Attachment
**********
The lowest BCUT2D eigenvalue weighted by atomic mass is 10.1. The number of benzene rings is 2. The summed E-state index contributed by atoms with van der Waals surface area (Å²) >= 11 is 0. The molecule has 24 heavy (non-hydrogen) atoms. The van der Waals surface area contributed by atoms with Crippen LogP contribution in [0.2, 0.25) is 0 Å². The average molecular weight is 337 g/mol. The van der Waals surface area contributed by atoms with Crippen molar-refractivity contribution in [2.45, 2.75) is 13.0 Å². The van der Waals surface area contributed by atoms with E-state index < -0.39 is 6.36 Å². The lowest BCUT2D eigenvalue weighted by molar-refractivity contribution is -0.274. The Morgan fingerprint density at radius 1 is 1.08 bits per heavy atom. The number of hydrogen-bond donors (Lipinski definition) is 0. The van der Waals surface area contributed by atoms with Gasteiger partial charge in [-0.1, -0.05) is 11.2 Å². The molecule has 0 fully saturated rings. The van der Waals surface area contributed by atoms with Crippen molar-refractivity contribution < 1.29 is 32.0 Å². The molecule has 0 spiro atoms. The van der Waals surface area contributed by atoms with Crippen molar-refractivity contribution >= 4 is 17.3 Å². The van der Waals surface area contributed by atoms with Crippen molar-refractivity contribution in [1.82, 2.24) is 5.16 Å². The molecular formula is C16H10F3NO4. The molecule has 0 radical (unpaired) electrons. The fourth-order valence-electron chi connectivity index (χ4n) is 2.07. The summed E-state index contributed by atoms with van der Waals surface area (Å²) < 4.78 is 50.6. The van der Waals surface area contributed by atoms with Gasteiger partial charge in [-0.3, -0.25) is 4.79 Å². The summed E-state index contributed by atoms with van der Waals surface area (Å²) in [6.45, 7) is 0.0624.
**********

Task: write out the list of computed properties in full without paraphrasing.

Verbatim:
The lowest BCUT2D eigenvalue weighted by atomic mass is 10.1. The number of benzene rings is 2. The summed E-state index contributed by atoms with van der Waals surface area (Å²) >= 11 is 0. The molecule has 24 heavy (non-hydrogen) atoms. The van der Waals surface area contributed by atoms with Crippen LogP contribution in [0.2, 0.25) is 0 Å². The average molecular weight is 337 g/mol. The van der Waals surface area contributed by atoms with Crippen molar-refractivity contribution in [2.45, 2.75) is 13.0 Å². The van der Waals surface area contributed by atoms with E-state index < -0.39 is 6.36 Å². The lowest BCUT2D eigenvalue weighted by molar-refractivity contribution is -0.274. The Morgan fingerprint density at radius 1 is 1.08 bits per heavy atom. The number of hydrogen-bond donors (Lipinski definition) is 0. The van der Waals surface area contributed by atoms with Gasteiger partial charge in [-0.1, -0.05) is 11.2 Å². The molecule has 0 fully saturated rings. The van der Waals surface area contributed by atoms with Crippen molar-refractivity contribution < 1.29 is 32.0 Å². The molecule has 0 spiro atoms. The van der Waals surface area contributed by atoms with Crippen molar-refractivity contribution >= 4 is 17.3 Å². The van der Waals surface area contributed by atoms with Crippen molar-refractivity contribution in [1.82, 2.24) is 5.16 Å². The molecular formula is C16H10F3NO4. The molecule has 0 radical (unpaired) electrons. The fourth-order valence-electron chi connectivity index (χ4n) is 2.07. The summed E-state index contributed by atoms with van der Waals surface area (Å²) < 4.78 is 50.6. The van der Waals surface area contributed by atoms with Gasteiger partial charge in [-0.3, -0.25) is 4.79 Å². The summed E-state index contributed by atoms with van der Waals surface area (Å²) in [6.45, 7) is 0.0624.